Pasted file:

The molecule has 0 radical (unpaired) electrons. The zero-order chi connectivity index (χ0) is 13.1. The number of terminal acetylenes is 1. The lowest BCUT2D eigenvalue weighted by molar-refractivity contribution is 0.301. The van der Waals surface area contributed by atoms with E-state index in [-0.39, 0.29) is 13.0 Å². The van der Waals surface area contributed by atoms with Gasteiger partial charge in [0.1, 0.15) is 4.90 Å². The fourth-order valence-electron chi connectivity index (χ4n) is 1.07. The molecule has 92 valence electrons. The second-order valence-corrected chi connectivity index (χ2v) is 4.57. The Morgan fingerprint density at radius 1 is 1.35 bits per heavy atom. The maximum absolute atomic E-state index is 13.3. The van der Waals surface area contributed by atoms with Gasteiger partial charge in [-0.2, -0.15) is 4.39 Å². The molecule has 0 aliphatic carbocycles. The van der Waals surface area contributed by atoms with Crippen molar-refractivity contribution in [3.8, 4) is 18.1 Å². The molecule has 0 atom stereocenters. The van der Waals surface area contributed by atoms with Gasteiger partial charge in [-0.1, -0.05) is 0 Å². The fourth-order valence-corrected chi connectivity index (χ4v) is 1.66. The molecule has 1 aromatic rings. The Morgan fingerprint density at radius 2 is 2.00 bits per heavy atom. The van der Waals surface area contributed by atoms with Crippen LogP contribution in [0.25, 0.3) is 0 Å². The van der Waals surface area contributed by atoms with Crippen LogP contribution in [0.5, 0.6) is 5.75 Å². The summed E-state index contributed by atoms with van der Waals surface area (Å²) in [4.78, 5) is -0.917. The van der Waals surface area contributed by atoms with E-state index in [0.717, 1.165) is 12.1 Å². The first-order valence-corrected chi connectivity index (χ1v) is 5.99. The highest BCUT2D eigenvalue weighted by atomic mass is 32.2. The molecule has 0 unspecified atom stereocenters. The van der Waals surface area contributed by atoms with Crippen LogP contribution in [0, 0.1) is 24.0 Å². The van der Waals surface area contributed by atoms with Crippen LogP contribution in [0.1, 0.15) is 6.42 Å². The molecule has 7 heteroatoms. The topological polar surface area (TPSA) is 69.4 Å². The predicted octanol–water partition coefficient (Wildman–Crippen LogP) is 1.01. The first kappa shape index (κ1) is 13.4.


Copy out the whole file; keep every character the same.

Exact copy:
The molecule has 0 radical (unpaired) electrons. The zero-order chi connectivity index (χ0) is 13.1. The number of terminal acetylenes is 1. The lowest BCUT2D eigenvalue weighted by molar-refractivity contribution is 0.301. The van der Waals surface area contributed by atoms with E-state index in [-0.39, 0.29) is 13.0 Å². The van der Waals surface area contributed by atoms with Gasteiger partial charge in [0.1, 0.15) is 4.90 Å². The fourth-order valence-electron chi connectivity index (χ4n) is 1.07. The molecule has 92 valence electrons. The second-order valence-corrected chi connectivity index (χ2v) is 4.57. The Morgan fingerprint density at radius 1 is 1.35 bits per heavy atom. The maximum absolute atomic E-state index is 13.3. The van der Waals surface area contributed by atoms with Gasteiger partial charge in [-0.2, -0.15) is 4.39 Å². The molecule has 0 aliphatic carbocycles. The van der Waals surface area contributed by atoms with Crippen molar-refractivity contribution in [3.8, 4) is 18.1 Å². The molecule has 0 atom stereocenters. The van der Waals surface area contributed by atoms with Gasteiger partial charge in [-0.1, -0.05) is 0 Å². The fourth-order valence-corrected chi connectivity index (χ4v) is 1.66. The molecule has 1 aromatic rings. The Morgan fingerprint density at radius 2 is 2.00 bits per heavy atom. The van der Waals surface area contributed by atoms with Crippen LogP contribution in [0.25, 0.3) is 0 Å². The van der Waals surface area contributed by atoms with Crippen LogP contribution in [0.5, 0.6) is 5.75 Å². The summed E-state index contributed by atoms with van der Waals surface area (Å²) in [4.78, 5) is -0.917. The van der Waals surface area contributed by atoms with E-state index in [0.717, 1.165) is 12.1 Å². The first-order valence-corrected chi connectivity index (χ1v) is 5.99. The highest BCUT2D eigenvalue weighted by atomic mass is 32.2. The molecule has 0 unspecified atom stereocenters. The van der Waals surface area contributed by atoms with Crippen LogP contribution in [0, 0.1) is 24.0 Å². The van der Waals surface area contributed by atoms with Crippen LogP contribution in [0.1, 0.15) is 6.42 Å². The molecule has 7 heteroatoms. The topological polar surface area (TPSA) is 69.4 Å². The predicted octanol–water partition coefficient (Wildman–Crippen LogP) is 1.01. The first kappa shape index (κ1) is 13.4.